• Re Treatment: My review of the literature suggests that in addition to Procainamide - that either Amiodarone or Ibutilide could also be used. Each drug has its advocates - and none is perfect. This is a difficult subject to study, given the acute situation of patients on presentation (not the type of patient you'd want to enroll in a controlled, prospective trial giving full time for drug loading without option to emergently cardiovert .... ) - and studies I've seen are problematic in methodology ... (My write-up in ACLS Comments #5 ). As per Dr. RShama - cardioversion may be needed - and these patients should be promptly referred to EP for ablation (which may be curative).
  • Excellent discussion by CheeYongChuan - which I'd amend by fast-track to the conclusion that once you become familiar with the "snapshot" that Jason shows - your diagnosis should immediately be WPW with Very Rapid AFib. This rhythm can't be anything else! It is way too fast for normal AFib (300/min in various parts of the tracing) - the QRS is very wide - and WPW with AFib characteristically shows the periodic relative slowing seen here that punctuates periods of excessive rapidity. Challenge yourself on that concept with this tracing (ECG Blog #37) - which Jason assisted me with on my interpretation.
  • Finally - Regarding Jason's question about use of Verapamil (or for that matter Diltiazem) for this rhythm? - that would be a "No-No", with potentially disastrous consequence since drugs like Verapamil/Diltiazem/Digoxin (and ? Beta-Blockers) may speed up forward conduction down the accessory pathway, thereby precipitating deterioration to VFib ... (ECG Blog #18).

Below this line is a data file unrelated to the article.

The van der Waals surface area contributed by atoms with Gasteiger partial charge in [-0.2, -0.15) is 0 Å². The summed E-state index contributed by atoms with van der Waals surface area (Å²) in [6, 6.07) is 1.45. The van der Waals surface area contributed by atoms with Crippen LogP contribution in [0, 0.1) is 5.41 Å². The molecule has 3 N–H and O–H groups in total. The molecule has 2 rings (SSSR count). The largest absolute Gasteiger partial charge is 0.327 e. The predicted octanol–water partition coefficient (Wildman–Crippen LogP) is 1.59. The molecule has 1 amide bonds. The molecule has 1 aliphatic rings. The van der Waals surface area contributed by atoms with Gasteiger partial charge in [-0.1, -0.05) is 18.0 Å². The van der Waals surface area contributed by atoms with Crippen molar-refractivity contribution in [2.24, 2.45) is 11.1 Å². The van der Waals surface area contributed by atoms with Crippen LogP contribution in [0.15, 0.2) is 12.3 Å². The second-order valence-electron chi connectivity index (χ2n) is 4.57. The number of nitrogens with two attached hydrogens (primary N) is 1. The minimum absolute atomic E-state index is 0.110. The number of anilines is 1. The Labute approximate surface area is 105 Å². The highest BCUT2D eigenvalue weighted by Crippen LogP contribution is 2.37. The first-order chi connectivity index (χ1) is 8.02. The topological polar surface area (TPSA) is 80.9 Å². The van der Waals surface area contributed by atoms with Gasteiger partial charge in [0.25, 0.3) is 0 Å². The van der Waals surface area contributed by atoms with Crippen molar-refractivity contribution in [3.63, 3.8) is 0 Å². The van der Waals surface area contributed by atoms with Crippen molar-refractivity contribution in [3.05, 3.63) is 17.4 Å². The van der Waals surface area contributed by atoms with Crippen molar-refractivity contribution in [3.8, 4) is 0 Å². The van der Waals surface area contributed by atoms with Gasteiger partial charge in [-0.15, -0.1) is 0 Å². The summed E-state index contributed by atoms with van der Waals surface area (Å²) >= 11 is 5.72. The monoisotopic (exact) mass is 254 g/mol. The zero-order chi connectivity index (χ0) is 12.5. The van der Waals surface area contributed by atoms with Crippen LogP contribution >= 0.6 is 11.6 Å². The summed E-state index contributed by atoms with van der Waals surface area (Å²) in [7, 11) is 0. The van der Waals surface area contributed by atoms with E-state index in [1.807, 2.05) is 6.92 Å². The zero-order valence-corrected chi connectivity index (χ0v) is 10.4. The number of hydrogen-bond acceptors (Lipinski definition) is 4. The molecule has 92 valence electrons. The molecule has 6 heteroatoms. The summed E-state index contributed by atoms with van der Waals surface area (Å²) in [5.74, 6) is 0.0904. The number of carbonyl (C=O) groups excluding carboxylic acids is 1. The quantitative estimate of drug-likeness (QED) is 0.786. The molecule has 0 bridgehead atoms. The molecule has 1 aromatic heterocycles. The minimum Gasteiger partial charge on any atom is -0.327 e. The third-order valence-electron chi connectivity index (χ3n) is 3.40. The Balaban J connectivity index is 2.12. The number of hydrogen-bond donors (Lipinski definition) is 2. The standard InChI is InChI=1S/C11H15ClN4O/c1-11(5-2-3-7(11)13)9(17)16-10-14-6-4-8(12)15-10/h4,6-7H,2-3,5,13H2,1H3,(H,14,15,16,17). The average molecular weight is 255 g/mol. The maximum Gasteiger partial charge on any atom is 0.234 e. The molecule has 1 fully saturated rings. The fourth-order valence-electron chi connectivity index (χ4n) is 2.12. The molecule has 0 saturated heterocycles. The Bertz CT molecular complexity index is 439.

GREAT tracing from the "endless" files of Jason Roediger!

Ken Grauer, MD   [email protected] 

I actually think the first 1/3 of the ECG shows atrial flutter with 2:1 conduction and pre-excitation. It looks to be pretty regular at 150 bpm. From about the 1/3 point it seems to devolve into 1:1 conduction, which continues to devolve either into atrial fibrillation with 1:1 conduction or just atrial flutter with variable conduction down the AVN and AP.


Otherwise I agree with everything else!


jer5150's picture

Atrial fibrillation (rate about 231/min) with A-V conduction via a presumably left-sided accessory pathway (W-P-W syndrome).

Sinus rhythm (rate = 67/min) with A-V conduction via a presumably left-sided accessory pathwasy (W-P-W syndrome). 

In fig. 1, the marked irregularity makes ventricular tachycardia unlikely.

The fact that some cycles represent a rate of precisely 300/min (a rate rarely seen in ventricular tachycardia and much more likely to be due to accessory pathway conduction).

Sure enough, 1 hour and 10 minutes after treatment, the ECG in fig. 2 now shows normal sinus rhythm with obvious W-P-W.

To sum up: Always strongly suspect preexcited atrial fibrillation if a wide-complex tachycardia is seen in the presence of profound irregularity; but diagnose it, only if that same preexcited pattern is seen following the restoration of sinus rhythm.

(1)  Marriott HJL. Challenging ECGs. Philadelphia: Hanley & Belfus, 2002, p. 146-147.

Addendum:  Christopher Watford does bring up an intriguing point about the possibility of this being atrial flutter.  I don't presume to know whether or not that diagnosis was ruled in or out by the electrophysiologist.  In the absence of any visibly discrete flutter (F) waves during the longest R-R intervals, I'm going to go with the safe assumption that this is atrial fibrillation.  Whichever mechanism of atrial tachyarrhythmia is at work here, verapamil would be contraindicated since it could cause this to deteriorate into ventricular fibrillation  

Jason E. Roediger - Certified Cardiographic Technician (CCT)
[email protected]

All our content is FREE & COPYRIGHT FREE for non-commercial use

Please be courteous and leave any watermark or author attribution on content you reproduce.